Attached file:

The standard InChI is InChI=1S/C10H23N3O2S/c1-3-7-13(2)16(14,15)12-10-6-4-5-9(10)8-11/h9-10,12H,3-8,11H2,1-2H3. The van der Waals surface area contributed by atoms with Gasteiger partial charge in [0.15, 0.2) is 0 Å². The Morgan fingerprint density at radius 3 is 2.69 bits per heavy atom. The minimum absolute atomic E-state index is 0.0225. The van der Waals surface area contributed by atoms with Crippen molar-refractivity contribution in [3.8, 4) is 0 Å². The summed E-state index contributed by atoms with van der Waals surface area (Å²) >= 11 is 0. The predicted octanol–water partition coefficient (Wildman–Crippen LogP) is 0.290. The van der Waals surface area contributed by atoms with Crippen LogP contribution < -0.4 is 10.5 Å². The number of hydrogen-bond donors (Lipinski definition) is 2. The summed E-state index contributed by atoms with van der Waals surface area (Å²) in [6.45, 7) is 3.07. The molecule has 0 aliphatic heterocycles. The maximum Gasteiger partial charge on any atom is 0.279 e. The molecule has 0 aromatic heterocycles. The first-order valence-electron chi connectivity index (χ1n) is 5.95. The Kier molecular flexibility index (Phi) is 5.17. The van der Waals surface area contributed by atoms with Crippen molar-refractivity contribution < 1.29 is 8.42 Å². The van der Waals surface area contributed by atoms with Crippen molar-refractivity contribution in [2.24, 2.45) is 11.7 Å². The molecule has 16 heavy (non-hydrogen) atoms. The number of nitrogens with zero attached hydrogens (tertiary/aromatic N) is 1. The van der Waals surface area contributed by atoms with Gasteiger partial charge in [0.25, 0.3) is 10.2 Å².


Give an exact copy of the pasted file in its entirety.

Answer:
The standard InChI is InChI=1S/C10H23N3O2S/c1-3-7-13(2)16(14,15)12-10-6-4-5-9(10)8-11/h9-10,12H,3-8,11H2,1-2H3. The van der Waals surface area contributed by atoms with Gasteiger partial charge in [0.15, 0.2) is 0 Å². The Morgan fingerprint density at radius 3 is 2.69 bits per heavy atom. The minimum absolute atomic E-state index is 0.0225. The van der Waals surface area contributed by atoms with Crippen molar-refractivity contribution in [3.8, 4) is 0 Å². The summed E-state index contributed by atoms with van der Waals surface area (Å²) >= 11 is 0. The predicted octanol–water partition coefficient (Wildman–Crippen LogP) is 0.290. The van der Waals surface area contributed by atoms with Crippen LogP contribution < -0.4 is 10.5 Å². The number of hydrogen-bond donors (Lipinski definition) is 2. The summed E-state index contributed by atoms with van der Waals surface area (Å²) in [6.45, 7) is 3.07. The molecule has 0 aliphatic heterocycles. The maximum Gasteiger partial charge on any atom is 0.279 e. The molecule has 0 aromatic heterocycles. The first-order valence-electron chi connectivity index (χ1n) is 5.95. The Kier molecular flexibility index (Phi) is 5.17. The van der Waals surface area contributed by atoms with Crippen molar-refractivity contribution < 1.29 is 8.42 Å². The van der Waals surface area contributed by atoms with Crippen molar-refractivity contribution in [2.24, 2.45) is 11.7 Å². The molecule has 16 heavy (non-hydrogen) atoms. The number of nitrogens with zero attached hydrogens (tertiary/aromatic N) is 1. The van der Waals surface area contributed by atoms with Gasteiger partial charge in [0.25, 0.3) is 10.2 Å².